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ISSUE 120 VOL 16 PUBLISHED 3/23/2007

HPV vaccination useful

By Tim Rehborg
Contributing Writer

Friday, March 23, 2007

HPV: human papilloma virus, sexually transmitted disease, cause of genital and anal warts, anal and penile cancer. Gardasil: vaccine approved by the FDA last summer as an effective means of guarding against these diseases by preventing HPV. The Center for Disease Control and Prevention estimates that three out of four sexually active women in the United States contract HPV in their lifetime, and that more than 20 million people are infected now.

HPV doesn’t make you sick. It manifests itself only in genital warts, which may lead to cancer. The absence of more serious initial symptoms is what allows its rampant spread among the population.

Hence, Gardasil sounds like a godsend. Imagine a shot that can help prevent 70 percent of cervical cancers from afflicting people. I don’t understand why people aren’t rushing out in droves for the shot.

The shot, so far, is approved for girls aged 12 to 26 (it has not yet been deemed safe for those over 26). Many school districts, while discussing adding Gardasil to the list of mandatory shots, run up against opposition from parents.

What parents don’t want to give their children protection from cervical cancer? The same ones that promote abstinence-only sex education. You see, if we give youngsters this shot, protecting them against one of the minor STDs, they will obviously take more risks in their sexual behavior. Because, I mean, HPV is what my sex-ed teacher always talked about. Never mind, oh, I don’t know, gonorrhea or syphilis or AIDS.

Nevertheless, many parents object to making the shot mandatory, like vaccinations for measles and mumps, claiming that the vaccine could lead children into a false sense of security concerning sexual health. However, it seems that accurate sex education would help young people make the right decisions about sexual activity.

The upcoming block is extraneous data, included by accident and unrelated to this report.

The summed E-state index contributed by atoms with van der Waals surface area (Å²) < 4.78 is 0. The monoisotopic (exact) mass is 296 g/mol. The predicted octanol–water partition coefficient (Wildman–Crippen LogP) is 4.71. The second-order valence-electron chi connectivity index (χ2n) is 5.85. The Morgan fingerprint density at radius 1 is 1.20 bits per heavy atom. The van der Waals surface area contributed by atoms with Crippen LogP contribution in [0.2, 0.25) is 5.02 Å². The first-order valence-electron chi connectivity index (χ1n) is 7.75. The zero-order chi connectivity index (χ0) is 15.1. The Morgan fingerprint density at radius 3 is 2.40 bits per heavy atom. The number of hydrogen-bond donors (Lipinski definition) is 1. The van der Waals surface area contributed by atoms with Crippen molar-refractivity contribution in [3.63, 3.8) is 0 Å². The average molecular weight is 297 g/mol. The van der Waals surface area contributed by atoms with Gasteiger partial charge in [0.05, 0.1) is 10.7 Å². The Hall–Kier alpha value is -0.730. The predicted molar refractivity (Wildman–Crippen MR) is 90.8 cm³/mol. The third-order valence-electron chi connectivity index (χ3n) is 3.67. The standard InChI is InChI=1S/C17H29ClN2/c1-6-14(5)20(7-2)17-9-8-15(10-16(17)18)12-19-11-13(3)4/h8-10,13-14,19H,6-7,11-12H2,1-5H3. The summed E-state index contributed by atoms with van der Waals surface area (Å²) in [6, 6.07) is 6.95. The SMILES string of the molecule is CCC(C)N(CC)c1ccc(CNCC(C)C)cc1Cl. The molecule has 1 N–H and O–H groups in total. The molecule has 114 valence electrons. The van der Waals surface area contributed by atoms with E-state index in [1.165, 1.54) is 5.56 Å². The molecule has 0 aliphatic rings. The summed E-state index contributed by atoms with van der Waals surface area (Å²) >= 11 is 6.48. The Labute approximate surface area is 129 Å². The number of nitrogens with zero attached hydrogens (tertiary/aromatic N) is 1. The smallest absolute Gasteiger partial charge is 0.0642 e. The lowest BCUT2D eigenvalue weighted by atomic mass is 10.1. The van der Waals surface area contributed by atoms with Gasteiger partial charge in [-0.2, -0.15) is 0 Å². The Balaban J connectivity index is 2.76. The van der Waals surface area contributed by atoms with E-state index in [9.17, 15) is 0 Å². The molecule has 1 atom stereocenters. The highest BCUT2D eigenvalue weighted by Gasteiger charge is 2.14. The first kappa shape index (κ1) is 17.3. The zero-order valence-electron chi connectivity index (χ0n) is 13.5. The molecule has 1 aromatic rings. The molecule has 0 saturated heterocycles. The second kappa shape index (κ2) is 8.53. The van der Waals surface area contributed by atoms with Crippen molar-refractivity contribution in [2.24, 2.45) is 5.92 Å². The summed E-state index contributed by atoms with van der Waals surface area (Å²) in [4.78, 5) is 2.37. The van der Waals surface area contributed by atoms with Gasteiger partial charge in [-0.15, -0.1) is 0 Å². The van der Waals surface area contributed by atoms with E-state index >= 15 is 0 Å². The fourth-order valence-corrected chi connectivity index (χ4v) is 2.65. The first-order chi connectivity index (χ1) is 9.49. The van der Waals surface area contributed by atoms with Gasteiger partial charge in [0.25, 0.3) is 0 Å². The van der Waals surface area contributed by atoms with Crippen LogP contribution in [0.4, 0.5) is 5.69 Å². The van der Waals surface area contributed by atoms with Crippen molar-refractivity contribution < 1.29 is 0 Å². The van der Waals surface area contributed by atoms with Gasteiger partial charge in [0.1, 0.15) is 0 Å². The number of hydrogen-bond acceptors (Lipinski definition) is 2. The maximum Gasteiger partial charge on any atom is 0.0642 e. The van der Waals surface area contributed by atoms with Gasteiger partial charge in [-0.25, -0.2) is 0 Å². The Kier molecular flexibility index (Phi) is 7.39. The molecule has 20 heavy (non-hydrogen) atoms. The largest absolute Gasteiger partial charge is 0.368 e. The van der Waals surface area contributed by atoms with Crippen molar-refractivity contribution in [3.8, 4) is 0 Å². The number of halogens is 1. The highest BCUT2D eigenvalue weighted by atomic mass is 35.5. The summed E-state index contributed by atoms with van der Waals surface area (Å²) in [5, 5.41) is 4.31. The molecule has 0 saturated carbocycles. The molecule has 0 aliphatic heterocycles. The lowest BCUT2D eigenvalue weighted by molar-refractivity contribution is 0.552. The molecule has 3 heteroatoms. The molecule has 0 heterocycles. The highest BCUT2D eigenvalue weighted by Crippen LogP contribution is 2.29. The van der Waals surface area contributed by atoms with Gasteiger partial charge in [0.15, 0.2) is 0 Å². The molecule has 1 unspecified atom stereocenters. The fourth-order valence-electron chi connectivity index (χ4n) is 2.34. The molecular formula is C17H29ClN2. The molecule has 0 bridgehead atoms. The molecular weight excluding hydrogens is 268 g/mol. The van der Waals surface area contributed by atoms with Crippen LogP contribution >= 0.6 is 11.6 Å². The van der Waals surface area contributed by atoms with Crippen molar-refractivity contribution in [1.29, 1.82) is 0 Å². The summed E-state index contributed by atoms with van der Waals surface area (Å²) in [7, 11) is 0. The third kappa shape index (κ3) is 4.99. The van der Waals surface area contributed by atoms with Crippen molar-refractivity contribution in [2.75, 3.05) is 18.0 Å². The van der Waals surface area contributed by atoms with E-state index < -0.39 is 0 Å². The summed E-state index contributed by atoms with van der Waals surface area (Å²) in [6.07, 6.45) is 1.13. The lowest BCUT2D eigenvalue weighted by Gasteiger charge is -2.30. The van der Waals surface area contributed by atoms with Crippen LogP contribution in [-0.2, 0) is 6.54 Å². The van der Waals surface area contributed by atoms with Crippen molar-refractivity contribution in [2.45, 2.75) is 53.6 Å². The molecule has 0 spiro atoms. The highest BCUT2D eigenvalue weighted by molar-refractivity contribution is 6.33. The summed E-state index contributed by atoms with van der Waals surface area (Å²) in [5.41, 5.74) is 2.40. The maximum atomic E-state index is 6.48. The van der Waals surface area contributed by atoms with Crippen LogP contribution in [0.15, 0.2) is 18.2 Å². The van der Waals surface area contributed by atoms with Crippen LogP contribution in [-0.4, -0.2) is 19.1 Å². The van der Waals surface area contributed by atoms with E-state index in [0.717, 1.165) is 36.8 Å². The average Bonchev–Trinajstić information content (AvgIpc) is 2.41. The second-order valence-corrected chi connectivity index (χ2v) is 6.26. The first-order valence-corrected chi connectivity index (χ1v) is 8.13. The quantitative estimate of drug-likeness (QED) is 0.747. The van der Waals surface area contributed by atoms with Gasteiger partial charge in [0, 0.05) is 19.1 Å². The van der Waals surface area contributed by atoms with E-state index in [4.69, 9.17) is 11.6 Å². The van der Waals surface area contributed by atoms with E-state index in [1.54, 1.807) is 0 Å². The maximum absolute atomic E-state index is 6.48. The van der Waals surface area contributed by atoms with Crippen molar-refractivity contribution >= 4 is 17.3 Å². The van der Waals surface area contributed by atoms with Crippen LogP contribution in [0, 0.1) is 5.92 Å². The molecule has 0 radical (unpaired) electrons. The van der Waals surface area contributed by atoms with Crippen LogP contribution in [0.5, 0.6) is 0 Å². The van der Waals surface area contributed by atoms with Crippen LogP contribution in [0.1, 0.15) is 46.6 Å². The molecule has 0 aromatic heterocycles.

This vaccination should be provided for all young people. It makes absolutely no sense to withhold a preventative for cancer on these grounds.

The distribution of this vaccine faces other obstacles. The shots cost approximately $150 each in a sequence of three. Legislation needs to happen to make these shots affordable to the American public, and the government should start a campaign to make people aware of the benefits of having the shot.

Another target audience for the vaccine is homosexual men. The BBC reports many cases of men in London getting the shot on request, as it helps prevent not only cervical, but also penile cancer, as well as genital warts.

It makes sense to have both men and women receive the vaccination. A sexually transmitted disease, like HPV, requires two parties for transmission. Both partners in a sexual relationship are responsible for making sure that they and their partner are safe from STDs.

And in the case of HPV, that means getting the vaccine.

Staff Writer Tim Rehborg is a junior from Owatonna, Minn. He majors in English and in dance.

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